In order to see the effect of a second carbon source in the medium, we decided to low down even more the initial glucose amount to 1 g/L and we added Potassium Laurate at a final concentration of 5 mM. With this experiment we expected to see how the GFP profile behaves when cAMP levels drop because of the catabolism of a second carbon source.

GFP and Biomass profiles in M9 medium with glucose concentration of 1 g/L and Potassium Laurate (5mM) as secondary carbon source.

Our findings in this experiment were really interesting, because as we expected the GFP production decreases when the catabolism of the secondary carbon source starts. You can check that in the plot because of the change in the slope for the GFP profile.

Does pCaiF really work under starvation conditions???

We had some doubts about the activity of pCaiF under starvation periods because we saw all the time a leaky production of GFP that followed the biomass profile. We decided to compare the GFP production during exponential phase and stationary phase.

Comparison of the GFP production rates during exponential and stationary phase.

According to our results, there is indeed a difference between both conditions. Which is specially clear when the glucose initial concentration is 2 g/L. For the Laurate growth phase in the diauxic experiment we saw a remaining activity from the glucose starvation period and during Laurate consumption we saw a reduction in the GFP production as we expected.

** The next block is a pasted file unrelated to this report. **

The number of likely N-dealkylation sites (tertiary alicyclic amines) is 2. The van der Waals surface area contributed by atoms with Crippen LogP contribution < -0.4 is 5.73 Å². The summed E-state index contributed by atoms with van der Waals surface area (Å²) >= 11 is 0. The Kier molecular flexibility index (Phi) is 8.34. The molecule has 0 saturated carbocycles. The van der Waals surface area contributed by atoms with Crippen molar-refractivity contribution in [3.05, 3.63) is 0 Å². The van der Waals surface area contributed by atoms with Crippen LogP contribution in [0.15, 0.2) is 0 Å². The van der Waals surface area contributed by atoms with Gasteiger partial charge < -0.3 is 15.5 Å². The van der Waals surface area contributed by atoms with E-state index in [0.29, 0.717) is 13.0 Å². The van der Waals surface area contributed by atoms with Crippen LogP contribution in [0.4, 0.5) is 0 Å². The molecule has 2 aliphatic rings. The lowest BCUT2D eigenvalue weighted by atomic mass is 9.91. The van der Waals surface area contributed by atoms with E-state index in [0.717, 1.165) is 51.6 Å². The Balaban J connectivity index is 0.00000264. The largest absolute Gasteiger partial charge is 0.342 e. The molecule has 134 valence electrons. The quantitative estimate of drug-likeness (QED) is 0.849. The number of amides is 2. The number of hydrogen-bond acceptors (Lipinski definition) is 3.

BBa_K398326 pCaiF IN NUMBERS

In order to convert Fluorescence arbitrary units to something meaningful, we used the parameters suggest in the part registry for E0040, we divided the fluorescence random units by 79.429 (conversion factor to nM), then we calculated back the number of moles per well knowing that our reaction volume was 100 uL. If we multiply the total amount of moles per well by the Avogadro's constant, we will get the total amount of GFP molecules produced in each data point. Then we applied a linear regression to each growth phase and we divided by the O.D. at 600nm in order to normaize the result (RiPS/O.D.).

ConditionExponential phase [GFP molecules/O.D.] Stationary phase [GFP molecules/O.D.]
Diauxic growth (glucose phase)7.4517E+062.1543E+07
Diauxic growth (Laurate phase)1.1435E+076.6428E+06

NOTE: Check at the part registry the definition of RiPS

Properly, we should express everything in terms of Polymerase Per Second (PoPS); however we lack of data about the output of B0032 and a standard promoter growing the cells in M9 medium. Thus, the mRNA production by this promoter remains unknown; nevertheless with this results we are reporting the protein production using a Promoter-RBS combination that could become standard for other teams that would decide to express their proteins under glucose starvation.

We developed a simple model, in order to explain in silico what happens with the cAMP levels. If you want to know more about this check our in silico work. ;-)

We reported here the biological function of a new promoter for the part registry that works under starvation periods regulated by cAMP levels, a very useful part for future teams. However, some data is still missing like the mRNA production by this part. Other teams interested on this part should measure this parameter in order to make a complete characterization of our part.